American/Eclectic — Casual
730 Rutledge Ave.
Dinner (closed Sun.)
Even if your Bentley breaks down and you have to walk all the way from the Battery and play a real-life game of Frogger dodging giant SUVs on the Crosstown, it's worth the risk to sample the truffled beef tartare at Granville's.
Bright red beef spiked with the tang of real mustard and that ethereal miasma of truffle that crawls back up your nostrils, threatening to overwhelm olfactory communication and fry your quivering brain, requires an extra helping for full effect. And at five bucks a plate, you can easily afford to order two. Get a head full of the stuff, and the slow, inept service that seems to be the hallmark of Granville's won't seem so glaringly obtuse.
If raw beef isn't your fancy, you could order the raw fish — or at least little anchovies cooked only in an acidic broth of wine vinegar and white wine and called bocarrones, which should be washed down with a cold glass of wine. Fish like these are rare in town, known only to the coolest spots. I've found them only in places like Al di La, where the exploration of the palate sometimes trumps the profit motive of the chef — to the delight of serious diners.
It can take awhile to get those little plates from the kitchen, though, and sometimes the wrong ones fly out after a half-hour wait. But sit out on the covered patio facing Rutledge Avenue and watch the gentrification of the upper peninsula while eating rather upscale food at surprisingly affordable prices, and you won't mind the wait so much.
You can wile away the hours munching on a mountain of cream cheese with a faint whiff of nondescript seafood or a decent version of hummus served alongside toasted rusks of thinly slice baguette. A thin-crust pizza full of tomatoes, caramelized mushrooms, mozzarella, and pesto goes down easy among the well-heeled technorati — the parking lot features more luxury automobiles than one could count with a widescreen abacus, and the patronage leans toward well-dressed thirtysomethings.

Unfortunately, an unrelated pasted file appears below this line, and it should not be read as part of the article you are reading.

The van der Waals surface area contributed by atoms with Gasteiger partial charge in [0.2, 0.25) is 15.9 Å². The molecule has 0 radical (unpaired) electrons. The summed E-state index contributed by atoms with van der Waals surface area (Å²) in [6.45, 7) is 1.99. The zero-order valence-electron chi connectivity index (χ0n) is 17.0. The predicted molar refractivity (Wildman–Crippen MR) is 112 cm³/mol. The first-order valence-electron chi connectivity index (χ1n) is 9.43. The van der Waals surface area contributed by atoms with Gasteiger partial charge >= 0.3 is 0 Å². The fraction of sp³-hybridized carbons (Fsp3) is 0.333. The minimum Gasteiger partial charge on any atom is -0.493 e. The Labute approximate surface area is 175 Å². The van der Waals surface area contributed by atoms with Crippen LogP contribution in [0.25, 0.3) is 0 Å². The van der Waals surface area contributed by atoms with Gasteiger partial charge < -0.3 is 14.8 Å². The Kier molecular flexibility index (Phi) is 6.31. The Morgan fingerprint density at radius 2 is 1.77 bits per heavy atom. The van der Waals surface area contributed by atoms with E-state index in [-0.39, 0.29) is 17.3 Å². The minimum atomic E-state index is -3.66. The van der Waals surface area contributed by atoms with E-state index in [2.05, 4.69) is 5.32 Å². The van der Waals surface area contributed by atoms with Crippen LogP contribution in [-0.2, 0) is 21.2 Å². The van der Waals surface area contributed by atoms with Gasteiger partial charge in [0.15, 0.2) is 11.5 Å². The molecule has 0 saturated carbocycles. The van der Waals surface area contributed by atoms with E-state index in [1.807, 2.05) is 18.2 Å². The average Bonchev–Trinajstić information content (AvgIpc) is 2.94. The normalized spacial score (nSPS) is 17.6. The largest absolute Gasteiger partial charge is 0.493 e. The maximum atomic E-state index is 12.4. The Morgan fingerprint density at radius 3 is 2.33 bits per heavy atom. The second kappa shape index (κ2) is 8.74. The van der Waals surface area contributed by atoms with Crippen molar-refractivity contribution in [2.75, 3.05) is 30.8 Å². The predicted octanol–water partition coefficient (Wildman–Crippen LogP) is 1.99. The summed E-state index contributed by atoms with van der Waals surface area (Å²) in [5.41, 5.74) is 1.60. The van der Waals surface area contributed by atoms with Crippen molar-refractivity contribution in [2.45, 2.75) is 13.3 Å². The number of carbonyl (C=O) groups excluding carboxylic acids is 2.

When you're ready to move on to the entrées, the "specials" present a perplexing dilemma. Their quality is unmistakable, but their price is nearly double that of the most expensive plate on the regular menu. One night, you'll find a very capable preparation of lamb racks ($25), cooked perfectly rare in a roasted garlic and rosemary rub and splayed across the plate with big rounds of sautéed zucchini, half a tomato concentrated in a slow oven, and a fine demi-glace reduction. The triggerfish ($25) special rolls out in a sauce of creamed corn with little packages of bacon-wrapped fennel, slightly overcooked, but tasty and acceptable served alongside slivers of raw fennel salad. An awesome bone-in New York strip, seared with a crackling crust and leaned over a cheese-laden twice-baked potato will knock your wallet for a whopping 30 bucks, but despite the steep upcharge, it's clear that these dishes represent the best the kitchen has to offer. It's the first upscale fare to be found on the upper peninsula.
Granville's used to do a "family night" on Mondays with a $20 prix-fixe menu, but that seems to have been usurped by the place's popularity. Lots of people are willing to stop by and drop some bank, because who doesn't want a joint in their neighborhood with good food, a trendy atmosphere, and no tourists? Go for the food, schedule extra time for the bad service, and know that you will be doing your part to bring remarkable steak tartare to the "edgier" parts of town.